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Posts Tagged ‘Hurrricane Ike’

Ike Becomes the Third Major Hurricane in 2008

Posted by feww on September 4, 2008

Ike Update 9/12: Who Rubbed the Oil Lamp?

With sustained winds of 185 km/hr Ike strengthens to a Category 3A Hurricane

GOES Floater – Tropical Imagery – Water Vapor Image – Date and Time: Updated. Credit NOAA/SSD

FEWW Comment: Hurricane Ike has shown a remarkable ability to self organize since almost immediately after birth. Ike has been strengthening steadily, but rapidly. There are no obvious reasons yet why Ike might change its nascent characteristics. While there’s still a long way to go to forecast the possible impact of Ike on any specific land areas, Ike could prove to be the strongest and most dangerous hurricane of the season yet.

Hurricane Ike’s Latest Update

Source: NHC
Forecaster: Brown/Blake
: Sep 4, 2008
Time: 00:01UTC
Location: The eye of hurricane Ike was located near latitude 21.7 north, longitude 53.2 west or about 1,035 km east-northeast of the Leeward Islands.
Direction: Ike is moving toward the west-northwest . This general motion is expected to continue tonight and early Thursday. By Thursday night early Friday a turn to the west is expected taking Ike over the open waters of the west-central Atlantic during the next 48 hours. It is too early to determine what if any land areas might eventually be affected by Ike.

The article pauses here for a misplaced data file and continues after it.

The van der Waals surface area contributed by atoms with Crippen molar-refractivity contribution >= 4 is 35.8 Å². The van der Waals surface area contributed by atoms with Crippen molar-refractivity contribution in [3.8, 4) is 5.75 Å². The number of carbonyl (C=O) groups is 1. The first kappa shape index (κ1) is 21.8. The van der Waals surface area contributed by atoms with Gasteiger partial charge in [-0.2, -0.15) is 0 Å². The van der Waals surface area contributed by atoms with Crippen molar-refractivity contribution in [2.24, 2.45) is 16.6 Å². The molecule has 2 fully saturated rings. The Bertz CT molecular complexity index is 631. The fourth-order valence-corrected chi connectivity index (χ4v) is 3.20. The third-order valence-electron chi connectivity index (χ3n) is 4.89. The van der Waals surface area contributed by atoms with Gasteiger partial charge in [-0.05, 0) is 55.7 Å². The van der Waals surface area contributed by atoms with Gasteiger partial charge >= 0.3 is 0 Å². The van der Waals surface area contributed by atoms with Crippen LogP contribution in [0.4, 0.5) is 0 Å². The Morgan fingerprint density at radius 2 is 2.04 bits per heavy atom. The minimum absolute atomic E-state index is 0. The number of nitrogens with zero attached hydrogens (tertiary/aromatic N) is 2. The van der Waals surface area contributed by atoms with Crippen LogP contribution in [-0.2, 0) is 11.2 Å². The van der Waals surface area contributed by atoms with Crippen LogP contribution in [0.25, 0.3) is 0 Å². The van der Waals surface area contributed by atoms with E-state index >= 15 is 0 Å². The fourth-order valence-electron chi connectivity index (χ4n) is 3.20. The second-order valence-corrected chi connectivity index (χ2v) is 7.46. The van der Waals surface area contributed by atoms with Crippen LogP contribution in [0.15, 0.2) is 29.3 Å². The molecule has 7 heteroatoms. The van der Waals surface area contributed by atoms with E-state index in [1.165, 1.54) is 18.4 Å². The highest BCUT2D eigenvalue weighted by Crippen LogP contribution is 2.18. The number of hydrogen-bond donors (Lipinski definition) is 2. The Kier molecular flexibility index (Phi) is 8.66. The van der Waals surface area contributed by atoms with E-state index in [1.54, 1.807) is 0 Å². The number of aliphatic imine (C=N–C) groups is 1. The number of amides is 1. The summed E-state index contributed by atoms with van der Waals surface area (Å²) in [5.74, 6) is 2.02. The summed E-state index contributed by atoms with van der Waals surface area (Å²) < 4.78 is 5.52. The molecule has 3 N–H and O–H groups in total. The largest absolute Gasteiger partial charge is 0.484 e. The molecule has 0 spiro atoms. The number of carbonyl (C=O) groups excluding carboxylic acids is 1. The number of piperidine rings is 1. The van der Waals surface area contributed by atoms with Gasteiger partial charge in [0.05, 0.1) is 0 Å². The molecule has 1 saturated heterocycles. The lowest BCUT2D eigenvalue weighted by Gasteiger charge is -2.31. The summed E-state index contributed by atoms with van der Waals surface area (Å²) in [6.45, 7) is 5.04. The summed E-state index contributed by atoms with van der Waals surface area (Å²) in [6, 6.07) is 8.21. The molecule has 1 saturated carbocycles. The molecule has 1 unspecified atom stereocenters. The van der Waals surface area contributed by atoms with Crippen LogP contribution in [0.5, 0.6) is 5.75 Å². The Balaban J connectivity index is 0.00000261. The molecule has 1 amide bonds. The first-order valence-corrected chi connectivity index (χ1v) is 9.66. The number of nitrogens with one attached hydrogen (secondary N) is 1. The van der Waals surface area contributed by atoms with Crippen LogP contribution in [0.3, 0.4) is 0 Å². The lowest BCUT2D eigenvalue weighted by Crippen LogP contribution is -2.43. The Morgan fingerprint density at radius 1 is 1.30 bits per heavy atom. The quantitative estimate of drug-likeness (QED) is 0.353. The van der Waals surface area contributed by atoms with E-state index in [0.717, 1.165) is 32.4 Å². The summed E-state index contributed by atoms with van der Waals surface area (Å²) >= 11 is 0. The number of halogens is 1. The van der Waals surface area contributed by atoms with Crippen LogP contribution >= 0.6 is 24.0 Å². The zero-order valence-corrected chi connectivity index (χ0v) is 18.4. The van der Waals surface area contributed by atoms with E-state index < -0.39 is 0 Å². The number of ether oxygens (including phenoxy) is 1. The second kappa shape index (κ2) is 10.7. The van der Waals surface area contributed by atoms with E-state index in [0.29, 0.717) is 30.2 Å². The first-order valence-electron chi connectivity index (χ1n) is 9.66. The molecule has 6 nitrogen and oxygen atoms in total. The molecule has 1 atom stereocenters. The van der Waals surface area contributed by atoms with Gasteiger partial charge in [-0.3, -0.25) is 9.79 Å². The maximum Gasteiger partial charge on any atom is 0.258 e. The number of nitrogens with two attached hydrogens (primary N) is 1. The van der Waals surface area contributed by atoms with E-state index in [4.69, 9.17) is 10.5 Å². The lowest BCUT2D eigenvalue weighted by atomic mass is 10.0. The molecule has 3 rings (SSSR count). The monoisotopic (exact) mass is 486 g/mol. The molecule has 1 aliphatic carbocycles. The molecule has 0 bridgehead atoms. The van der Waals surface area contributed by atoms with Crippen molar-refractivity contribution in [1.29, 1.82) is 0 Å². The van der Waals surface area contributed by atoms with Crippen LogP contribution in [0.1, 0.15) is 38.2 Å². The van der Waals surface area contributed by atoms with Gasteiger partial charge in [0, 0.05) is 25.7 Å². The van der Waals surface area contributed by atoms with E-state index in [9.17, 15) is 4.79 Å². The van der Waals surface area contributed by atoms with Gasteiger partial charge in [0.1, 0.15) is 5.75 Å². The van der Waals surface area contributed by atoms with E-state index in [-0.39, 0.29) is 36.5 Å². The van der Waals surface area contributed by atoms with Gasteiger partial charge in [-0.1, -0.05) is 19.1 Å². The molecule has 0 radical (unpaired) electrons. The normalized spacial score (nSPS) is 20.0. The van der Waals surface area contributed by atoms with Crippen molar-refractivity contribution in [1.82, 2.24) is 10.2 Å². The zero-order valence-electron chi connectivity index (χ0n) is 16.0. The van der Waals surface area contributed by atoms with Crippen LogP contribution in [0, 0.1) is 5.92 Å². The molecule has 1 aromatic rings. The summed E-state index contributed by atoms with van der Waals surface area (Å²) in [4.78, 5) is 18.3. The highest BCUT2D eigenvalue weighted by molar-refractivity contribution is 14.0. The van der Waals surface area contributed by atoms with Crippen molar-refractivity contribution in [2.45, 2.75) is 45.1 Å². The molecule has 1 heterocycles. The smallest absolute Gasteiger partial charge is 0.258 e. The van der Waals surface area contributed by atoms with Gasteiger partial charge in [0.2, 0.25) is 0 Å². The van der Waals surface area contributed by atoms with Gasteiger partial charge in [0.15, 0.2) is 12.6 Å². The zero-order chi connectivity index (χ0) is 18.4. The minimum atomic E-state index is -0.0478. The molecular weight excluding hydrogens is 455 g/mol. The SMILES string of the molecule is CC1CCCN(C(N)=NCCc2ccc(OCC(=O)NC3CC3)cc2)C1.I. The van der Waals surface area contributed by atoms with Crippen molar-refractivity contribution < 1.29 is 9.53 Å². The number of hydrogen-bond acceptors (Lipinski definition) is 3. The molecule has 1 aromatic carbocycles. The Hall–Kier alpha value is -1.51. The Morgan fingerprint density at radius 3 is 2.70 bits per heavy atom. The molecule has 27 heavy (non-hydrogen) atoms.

Speed: About 30 km/hr (unchanged from previous report).
Wind Speed: Maximum sustained winds are about 185 km/hr with higher gusts.  Ike is a dangerous category 3 hurricane on the Saffir-Simpson hurricane scale, or a category 3A on the FEWW hurricane scale.  Some fluctuations in intensity are expected during the next 48 hours.
Breadth: Hurricane force winds extend outward up to 55 km from the center and tropical storm force winds extend outward up to 260 km.
Estimated minimum central pressure: 960mb (28.35 inches)

Coastal Watches/Warnings and 5-Day Track Forecast Cone [NHC/NWS/NOAA]

This graphic shows an approximate representation of coastal areas under a hurricane warning (red), hurricane watch (pink), tropical storm warning (blue) and tropical storm watch (yellow). The orange circle indicates the current position of the center of the tropical cyclone. The black line and dots show the National Hurricane Center (NHC) forecast track of the center at the times indicated. The dot indicating the forecast center location will be black if the cyclone is forecast to be tropical and will be white with a black outline if the cyclone is forecast to be extratropical. If only an L is displayed, then the system is forecast to be a remnant low. The letter inside the dot indicates the NHC’s forecast intensity for that time.

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